Last March, I wrote about a new pair of exchange-traded funds (ETFs) that track the bets of Jim Cramer, the host of Mad Money, known as much for his bright lights, loud sounds, and yelling as he is for his investment advice or track record (here’s a link to my article).
One of the ETFs would short his stock picks, betting that the picks would fall, and the other went long his predictions and would make money if he was right.
I thought it was funny, and I was a little curious about how they would turn out. Well, I didn’t notice it, but the ETF that went long his ideas closed last September due to insufficient investor interest.
In its short life of six months, the long ETF made 5.3 percent during a time when the S&P 500 made 13.7 percent. So the picks weren’t great, but it was better than the ETF that shorted stocks, which lost -6.1 percent during that time frame.
The short fund is still around, but with $2.4million in it, I doubt it will be around much longer.
Dedicated short funds struggle, with or without Cramer, because they are fighting a generally rising market. One of the investors I admire most, Jim Chanos, closed his long-running hedge fund dedicated to shorting.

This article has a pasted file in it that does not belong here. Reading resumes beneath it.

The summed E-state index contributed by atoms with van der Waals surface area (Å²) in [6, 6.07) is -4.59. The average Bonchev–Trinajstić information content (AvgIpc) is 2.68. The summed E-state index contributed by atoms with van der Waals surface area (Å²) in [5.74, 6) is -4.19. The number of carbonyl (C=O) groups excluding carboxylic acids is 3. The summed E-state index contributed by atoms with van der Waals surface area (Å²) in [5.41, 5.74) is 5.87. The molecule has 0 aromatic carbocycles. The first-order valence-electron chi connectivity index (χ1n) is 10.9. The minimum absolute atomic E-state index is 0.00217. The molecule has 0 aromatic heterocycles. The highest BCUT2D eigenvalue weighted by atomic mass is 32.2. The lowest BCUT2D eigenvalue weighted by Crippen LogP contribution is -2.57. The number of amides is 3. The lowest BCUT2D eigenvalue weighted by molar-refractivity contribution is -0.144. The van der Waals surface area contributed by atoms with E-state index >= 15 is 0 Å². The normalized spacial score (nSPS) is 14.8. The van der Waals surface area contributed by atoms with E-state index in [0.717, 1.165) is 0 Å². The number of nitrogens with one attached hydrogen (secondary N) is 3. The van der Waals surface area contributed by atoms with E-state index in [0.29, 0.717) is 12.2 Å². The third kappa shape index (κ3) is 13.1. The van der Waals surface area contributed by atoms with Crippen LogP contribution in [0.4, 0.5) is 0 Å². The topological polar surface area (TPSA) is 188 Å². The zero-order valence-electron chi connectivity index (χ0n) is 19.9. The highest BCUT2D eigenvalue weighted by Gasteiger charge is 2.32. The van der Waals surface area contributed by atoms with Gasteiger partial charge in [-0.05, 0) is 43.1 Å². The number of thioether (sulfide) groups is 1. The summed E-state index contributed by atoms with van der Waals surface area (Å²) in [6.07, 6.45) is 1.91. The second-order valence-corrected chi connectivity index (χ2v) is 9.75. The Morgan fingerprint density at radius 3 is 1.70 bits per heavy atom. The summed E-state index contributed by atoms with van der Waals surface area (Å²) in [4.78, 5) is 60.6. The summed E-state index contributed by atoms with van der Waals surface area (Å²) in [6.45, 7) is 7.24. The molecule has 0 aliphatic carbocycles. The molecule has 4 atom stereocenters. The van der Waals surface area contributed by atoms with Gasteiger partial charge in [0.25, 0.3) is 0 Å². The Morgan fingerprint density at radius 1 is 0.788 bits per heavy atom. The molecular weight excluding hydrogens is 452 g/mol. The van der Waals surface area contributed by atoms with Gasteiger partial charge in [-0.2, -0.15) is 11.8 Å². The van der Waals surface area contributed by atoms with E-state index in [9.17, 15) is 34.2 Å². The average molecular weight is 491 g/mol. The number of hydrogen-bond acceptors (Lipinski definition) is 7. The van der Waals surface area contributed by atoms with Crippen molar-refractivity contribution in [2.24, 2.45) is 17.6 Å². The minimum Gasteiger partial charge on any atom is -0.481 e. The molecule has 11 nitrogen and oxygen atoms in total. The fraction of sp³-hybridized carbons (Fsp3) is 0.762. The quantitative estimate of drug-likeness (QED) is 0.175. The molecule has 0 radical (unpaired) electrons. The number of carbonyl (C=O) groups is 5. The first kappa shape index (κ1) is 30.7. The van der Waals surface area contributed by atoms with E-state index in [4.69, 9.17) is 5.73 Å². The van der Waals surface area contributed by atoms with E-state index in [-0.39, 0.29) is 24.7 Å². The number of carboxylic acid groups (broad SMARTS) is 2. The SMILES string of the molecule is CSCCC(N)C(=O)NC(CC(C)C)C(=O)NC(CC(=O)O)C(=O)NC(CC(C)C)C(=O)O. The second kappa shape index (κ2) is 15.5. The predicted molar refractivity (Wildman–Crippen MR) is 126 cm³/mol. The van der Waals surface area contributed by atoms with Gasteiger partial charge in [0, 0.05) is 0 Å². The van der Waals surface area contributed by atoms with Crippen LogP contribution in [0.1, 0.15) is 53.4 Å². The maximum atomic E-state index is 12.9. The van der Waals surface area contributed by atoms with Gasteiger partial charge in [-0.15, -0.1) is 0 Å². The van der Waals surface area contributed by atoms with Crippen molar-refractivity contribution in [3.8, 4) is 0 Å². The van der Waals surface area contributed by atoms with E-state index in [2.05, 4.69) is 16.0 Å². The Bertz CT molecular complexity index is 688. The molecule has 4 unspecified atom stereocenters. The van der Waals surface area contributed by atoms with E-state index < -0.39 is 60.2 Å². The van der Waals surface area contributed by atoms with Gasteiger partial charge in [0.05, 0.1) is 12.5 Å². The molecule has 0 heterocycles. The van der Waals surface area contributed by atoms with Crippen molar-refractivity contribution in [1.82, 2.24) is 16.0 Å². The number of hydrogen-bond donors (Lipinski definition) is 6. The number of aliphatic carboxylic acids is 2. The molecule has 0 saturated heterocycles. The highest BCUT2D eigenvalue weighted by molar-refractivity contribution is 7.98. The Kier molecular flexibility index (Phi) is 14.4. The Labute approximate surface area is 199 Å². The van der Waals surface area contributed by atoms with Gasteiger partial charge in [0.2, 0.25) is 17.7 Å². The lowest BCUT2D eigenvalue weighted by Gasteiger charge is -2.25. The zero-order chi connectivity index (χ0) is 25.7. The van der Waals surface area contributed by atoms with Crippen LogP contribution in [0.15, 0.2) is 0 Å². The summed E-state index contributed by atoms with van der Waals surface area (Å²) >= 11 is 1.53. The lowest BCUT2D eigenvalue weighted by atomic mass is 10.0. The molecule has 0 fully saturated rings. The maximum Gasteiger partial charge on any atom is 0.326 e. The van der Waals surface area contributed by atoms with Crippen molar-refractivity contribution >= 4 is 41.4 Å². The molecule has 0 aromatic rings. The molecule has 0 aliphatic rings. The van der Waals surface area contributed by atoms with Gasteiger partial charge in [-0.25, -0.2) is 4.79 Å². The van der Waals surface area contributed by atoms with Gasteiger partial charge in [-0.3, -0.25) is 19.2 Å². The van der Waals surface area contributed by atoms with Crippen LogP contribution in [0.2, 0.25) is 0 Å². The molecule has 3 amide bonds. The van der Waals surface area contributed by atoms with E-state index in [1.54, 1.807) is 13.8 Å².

Chanos uncovered the fraud at Enron and enjoyed a series of big successes, but it was still hard to fight the tide. I’m sorry to see him retire because I always thought he seemed brilliant when I heard him on podcasts.
Although dedicated short-selling is hard, that’s not my main point: novelty funds are a waste of time (Chanos wasn’t a novelty; he was extraordinarily serious). The long Cramer fund was just one of 224 ETFs that closed last year,
The problem is that the ETF industry is a business like any other, and if ETF providers think that there is a market for something, they will create a product to meet that demand.
As a result, a lot of junk gets created, although the market often works because a lot of them fold in shortly thereafter.
There’s a fun website called ETF Deathwatch that tracks funds that are likely to close, and I look at it once or twice a year to see what’s on it and make sure none of our funds are!
Actually, our funds are never on the list because we look for ETFs with broad mandates (as opposed to MUSQ, which invests in global music industry stocks), lots of liquidity, and tight bid-offer spreads, which have stood the test for three years.
We will make exceptions for some of these things, but not very often and with good reason. For example, when Dimensional Funds offered ETFs, we didn’t wait for three years to buy them because we knew they would be well supported in a variety of important ways.
It’s not as exciting to avoid the fun stuff like an ETF that shorts Cramer’s stock picks, but that’s not sensible long-term investing.